When Montezuma Met Cortes: The True Story of the Meeting that Changed History

by Matthew Restall

On Sale: 04/02/2019

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About the Book

A dramatic rethinking of the encounter between Montezuma and Cortés that completely overturns what we know about the Spanish conquest of the Americas

On November 8, 1519, the Spanish conquistador Hernando Cortés first met Montezuma, the Aztec emperor, at the entrance to the capital city of Tenochtitlan. This introduction-the prelude to the Spanish seizure of Mexico and to European colonization of the mainland of the Americas-has long been the symbol of Cortés's bold and brilliant military genius. Montezuma, on the other hand, is remembered as a coward who gave away a vast empire and touched off a wave of colonial invasions across the hemisphere.

But is this really what happened In a departure from the traditional tellings, When Montezuma Met Cortés uses “the Meeting”-as Restall dubs their first encounter-as the entry point into a comprehensive reevaluation of both Cortés and Montezuma. Drawing on rare primary sources and overlooked accounts by conquistadors and Aztecs alike, Restall explores Cortés's and Montezuma's posthumous reputations, their achievements and failures, and the worlds in which they lived-leading, step by step, to a dramatic inversion of the old story. As Restall takes us through this sweeping, revisionist account of a pivotal moment in modern civilization, he calls into question our view of the history of the Americas, and, indeed, of history itself.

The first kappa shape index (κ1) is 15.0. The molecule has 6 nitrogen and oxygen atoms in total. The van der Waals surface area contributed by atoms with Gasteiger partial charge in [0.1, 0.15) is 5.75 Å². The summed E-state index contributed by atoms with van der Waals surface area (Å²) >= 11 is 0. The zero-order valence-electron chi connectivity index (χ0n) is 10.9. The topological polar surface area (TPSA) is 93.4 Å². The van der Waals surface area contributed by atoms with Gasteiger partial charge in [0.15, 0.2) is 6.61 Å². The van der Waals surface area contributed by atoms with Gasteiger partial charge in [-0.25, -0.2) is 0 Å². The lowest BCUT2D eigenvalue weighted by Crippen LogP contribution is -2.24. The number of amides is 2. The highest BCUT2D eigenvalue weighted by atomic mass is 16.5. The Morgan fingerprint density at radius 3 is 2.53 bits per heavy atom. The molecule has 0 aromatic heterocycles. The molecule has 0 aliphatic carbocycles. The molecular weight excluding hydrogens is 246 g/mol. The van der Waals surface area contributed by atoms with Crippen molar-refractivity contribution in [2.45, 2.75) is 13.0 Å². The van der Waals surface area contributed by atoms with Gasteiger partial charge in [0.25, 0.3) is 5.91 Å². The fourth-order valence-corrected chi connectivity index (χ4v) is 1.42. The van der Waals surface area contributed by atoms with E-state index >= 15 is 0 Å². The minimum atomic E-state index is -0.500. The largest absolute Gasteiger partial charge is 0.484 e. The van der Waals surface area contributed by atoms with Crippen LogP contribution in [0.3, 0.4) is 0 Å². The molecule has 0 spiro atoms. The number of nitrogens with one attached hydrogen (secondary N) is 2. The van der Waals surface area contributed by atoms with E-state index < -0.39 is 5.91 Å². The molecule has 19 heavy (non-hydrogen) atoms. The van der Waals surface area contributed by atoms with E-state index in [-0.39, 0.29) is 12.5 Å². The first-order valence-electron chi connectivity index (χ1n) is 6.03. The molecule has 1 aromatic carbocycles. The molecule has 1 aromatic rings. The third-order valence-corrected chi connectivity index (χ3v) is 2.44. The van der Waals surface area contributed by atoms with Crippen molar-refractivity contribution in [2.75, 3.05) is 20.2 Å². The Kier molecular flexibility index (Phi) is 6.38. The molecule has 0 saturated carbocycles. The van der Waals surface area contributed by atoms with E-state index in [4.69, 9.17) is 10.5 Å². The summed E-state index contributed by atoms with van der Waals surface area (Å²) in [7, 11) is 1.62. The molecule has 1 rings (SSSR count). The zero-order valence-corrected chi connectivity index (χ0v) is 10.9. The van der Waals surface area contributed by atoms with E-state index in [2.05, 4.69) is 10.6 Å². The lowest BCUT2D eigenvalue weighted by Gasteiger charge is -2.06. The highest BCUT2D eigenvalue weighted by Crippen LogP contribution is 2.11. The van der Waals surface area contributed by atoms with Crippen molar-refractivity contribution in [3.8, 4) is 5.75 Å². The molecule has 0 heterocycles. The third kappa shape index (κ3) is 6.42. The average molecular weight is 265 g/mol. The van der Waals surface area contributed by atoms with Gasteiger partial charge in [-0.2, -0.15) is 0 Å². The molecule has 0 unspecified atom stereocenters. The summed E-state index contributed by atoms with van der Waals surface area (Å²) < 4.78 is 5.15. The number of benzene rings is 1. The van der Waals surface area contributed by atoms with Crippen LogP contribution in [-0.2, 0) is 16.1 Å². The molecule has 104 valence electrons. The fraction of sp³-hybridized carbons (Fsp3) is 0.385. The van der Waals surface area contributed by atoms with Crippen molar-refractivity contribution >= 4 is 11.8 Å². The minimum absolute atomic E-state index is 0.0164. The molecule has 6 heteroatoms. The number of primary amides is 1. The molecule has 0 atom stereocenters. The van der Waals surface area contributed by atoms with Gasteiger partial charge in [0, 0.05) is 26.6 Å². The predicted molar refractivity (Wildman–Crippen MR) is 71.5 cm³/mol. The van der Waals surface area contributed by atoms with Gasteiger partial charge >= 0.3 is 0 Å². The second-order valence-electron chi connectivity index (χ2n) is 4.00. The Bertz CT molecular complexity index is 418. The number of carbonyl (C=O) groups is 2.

Product Details

  • ISBN: 9780062427274
  • ISBN 10: 006242727X
  • Imprint: HarperCollins - US
  • On Sale: 04/02/2019
  • Pages: 560
  • List Price: 34.99 AUD
  • BISAC1: Biography & True Stories / True stories: discovery / historical / scientific

Biography

Matthew Restall was born in London, and educated at Oxford and at UCLA.  He is Edwin Erle Sparks Professor of Latin American History and Director of Latin American Studies at the Pennsylvania State University.  He has held fellowships from the Guggenheim Foundation, The Institute for Advanced Study at Princeton, the John Carter Brown Library, the Library of Congress, and the National Endowment for the Humanities. He has written twenty books and sixty articles and essays on the histories of the Mayas, of Africans in Spanish America, and of the Spanish Conquest.  He has four daughters and is married to the art historian Amara Solari.


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